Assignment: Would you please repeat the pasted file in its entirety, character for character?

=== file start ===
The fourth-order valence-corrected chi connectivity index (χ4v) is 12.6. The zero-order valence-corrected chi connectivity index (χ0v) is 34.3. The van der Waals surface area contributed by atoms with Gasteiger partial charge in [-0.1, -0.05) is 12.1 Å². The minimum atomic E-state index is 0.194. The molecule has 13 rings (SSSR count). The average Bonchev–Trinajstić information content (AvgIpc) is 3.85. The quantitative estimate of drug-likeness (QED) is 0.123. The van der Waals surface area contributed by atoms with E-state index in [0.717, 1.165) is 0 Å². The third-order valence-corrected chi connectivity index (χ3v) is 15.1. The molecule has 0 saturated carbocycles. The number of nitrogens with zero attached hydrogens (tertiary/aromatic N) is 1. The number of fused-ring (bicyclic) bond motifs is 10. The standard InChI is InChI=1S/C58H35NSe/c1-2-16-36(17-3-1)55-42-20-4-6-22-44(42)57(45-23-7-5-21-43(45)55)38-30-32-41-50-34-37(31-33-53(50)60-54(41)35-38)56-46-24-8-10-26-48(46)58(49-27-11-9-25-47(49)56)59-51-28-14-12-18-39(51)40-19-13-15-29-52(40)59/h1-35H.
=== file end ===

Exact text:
The fourth-order valence-corrected chi connectivity index (χ4v) is 12.6. The zero-order valence-corrected chi connectivity index (χ0v) is 34.3. The van der Waals surface area contributed by atoms with Gasteiger partial charge in [-0.1, -0.05) is 12.1 Å². The minimum atomic E-state index is 0.194. The molecule has 13 rings (SSSR count). The average Bonchev–Trinajstić information content (AvgIpc) is 3.85. The quantitative estimate of drug-likeness (QED) is 0.123. The van der Waals surface area contributed by atoms with E-state index in [0.717, 1.165) is 0 Å². The third-order valence-corrected chi connectivity index (χ3v) is 15.1. The molecule has 0 saturated carbocycles. The number of nitrogens with zero attached hydrogens (tertiary/aromatic N) is 1. The number of fused-ring (bicyclic) bond motifs is 10. The standard InChI is InChI=1S/C58H35NSe/c1-2-16-36(17-3-1)55-42-20-4-6-22-44(42)57(45-23-7-5-21-43(45)55)38-30-32-41-50-34-37(31-33-53(50)60-54(41)35-38)56-46-24-8-10-26-48(46)58(49-27-11-9-25-47(49)56)59-51-28-14-12-18-39(51)40-19-13-15-29-52(40)59/h1-35H.